Qanta & # 39; s human guinea pig & # 39; s are preparing for the longest non-stop flight from New York to Sydney
Human guinea pigs are preparing for the longest non-stop flight: scientists on a 19-hour Qantas 787 journey from New York to Sydney will test passengers to see how they handle this
- The flight will carry a maximum of 40 people, including crew, to minimize weight
- Scientists will assess the impact of the flight on health, well-being and body clock
- MailOnline Travel is on board the research flight from London to Sydney from Qantas
No commercial airline has ever flown non-stop from New York to Australia, but that is about to change.
On Friday a brand new Qantas Boeing 787-9 departs from the Big Apple and flies directly to Sydney.
But there are no passengers paying the rates – only human guinea pigs.
On Friday a brand new Qantas Boeing 787-9 departs from the Big Apple and flies directly to Sydney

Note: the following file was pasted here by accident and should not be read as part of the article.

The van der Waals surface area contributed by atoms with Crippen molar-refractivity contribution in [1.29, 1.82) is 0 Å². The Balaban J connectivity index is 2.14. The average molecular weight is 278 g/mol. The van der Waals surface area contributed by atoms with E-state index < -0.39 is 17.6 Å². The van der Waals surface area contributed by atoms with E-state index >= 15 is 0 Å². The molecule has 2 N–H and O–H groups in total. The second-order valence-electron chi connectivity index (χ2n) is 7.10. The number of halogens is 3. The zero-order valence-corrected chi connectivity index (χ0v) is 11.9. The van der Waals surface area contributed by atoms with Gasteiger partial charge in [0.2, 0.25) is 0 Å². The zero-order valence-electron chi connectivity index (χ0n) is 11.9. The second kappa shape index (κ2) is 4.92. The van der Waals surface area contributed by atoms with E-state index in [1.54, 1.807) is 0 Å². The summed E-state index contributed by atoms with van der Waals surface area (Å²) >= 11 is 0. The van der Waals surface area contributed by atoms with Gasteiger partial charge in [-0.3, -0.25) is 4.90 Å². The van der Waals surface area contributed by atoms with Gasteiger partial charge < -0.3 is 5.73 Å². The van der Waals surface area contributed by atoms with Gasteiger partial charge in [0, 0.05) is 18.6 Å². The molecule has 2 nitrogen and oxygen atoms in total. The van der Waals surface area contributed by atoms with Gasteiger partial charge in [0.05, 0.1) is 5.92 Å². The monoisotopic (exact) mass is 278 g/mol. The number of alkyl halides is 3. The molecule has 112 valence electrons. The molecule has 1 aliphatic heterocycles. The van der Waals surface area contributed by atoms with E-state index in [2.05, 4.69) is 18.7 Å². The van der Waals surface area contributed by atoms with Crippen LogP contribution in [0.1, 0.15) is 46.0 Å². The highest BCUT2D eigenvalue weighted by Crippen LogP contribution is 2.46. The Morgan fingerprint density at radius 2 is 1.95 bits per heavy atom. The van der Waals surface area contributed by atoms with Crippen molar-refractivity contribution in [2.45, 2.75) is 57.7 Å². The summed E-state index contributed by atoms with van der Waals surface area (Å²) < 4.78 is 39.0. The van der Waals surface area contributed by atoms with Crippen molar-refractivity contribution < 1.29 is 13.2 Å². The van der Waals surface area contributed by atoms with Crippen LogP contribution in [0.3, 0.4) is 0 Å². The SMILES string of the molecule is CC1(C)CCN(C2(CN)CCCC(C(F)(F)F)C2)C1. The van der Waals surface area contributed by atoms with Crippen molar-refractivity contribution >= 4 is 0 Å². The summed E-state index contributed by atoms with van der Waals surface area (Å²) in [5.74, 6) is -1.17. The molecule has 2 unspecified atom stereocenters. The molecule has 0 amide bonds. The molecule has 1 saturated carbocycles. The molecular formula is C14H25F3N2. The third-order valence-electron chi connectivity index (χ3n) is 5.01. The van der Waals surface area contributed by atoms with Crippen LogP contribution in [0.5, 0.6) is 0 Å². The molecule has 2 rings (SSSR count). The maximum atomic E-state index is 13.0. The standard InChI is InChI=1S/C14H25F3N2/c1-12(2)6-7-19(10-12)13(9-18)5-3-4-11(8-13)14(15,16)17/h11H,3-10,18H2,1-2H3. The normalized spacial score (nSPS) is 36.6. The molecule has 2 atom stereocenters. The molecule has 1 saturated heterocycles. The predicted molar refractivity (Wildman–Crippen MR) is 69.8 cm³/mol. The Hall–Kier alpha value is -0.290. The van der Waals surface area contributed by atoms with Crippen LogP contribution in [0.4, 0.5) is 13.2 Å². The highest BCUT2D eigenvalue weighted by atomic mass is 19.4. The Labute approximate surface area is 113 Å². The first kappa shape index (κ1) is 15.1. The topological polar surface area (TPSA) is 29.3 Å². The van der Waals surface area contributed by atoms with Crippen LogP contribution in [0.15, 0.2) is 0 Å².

This is a research flight that Qantas is conducting to collect data on the health and well-being of passengers and crew during ultra-long distant journeys prior to & # 39; Project Sunrise & # 39; – non-stop commercial flights from the east coast of Australia (Brisbane, Sydney and Melbourne) to London and New York.
The flight will consist of a maximum of 40 people, including crew, to minimize weight and ensure the necessary fuel range. The CO2 emissions of the flights are fully compensated, says Qantas.
The research on board is set up in collaboration with Charles Perkins Center of the University of Sydney and Monash University.
People in the cabin – usually Qantas employees – will be equipped with portable technology devices and participate in specific experiences at different stages of the flight.
Scientists and medical experts from the Charles Perkins Center will monitor sleep patterns, food and beverage consumption, lighting, physical movements and entertainment on board to assess the impact on health, well-being and body clock.
Monash University researchers will collaborate with pilots to determine crew melatonin levels before, during and after flights.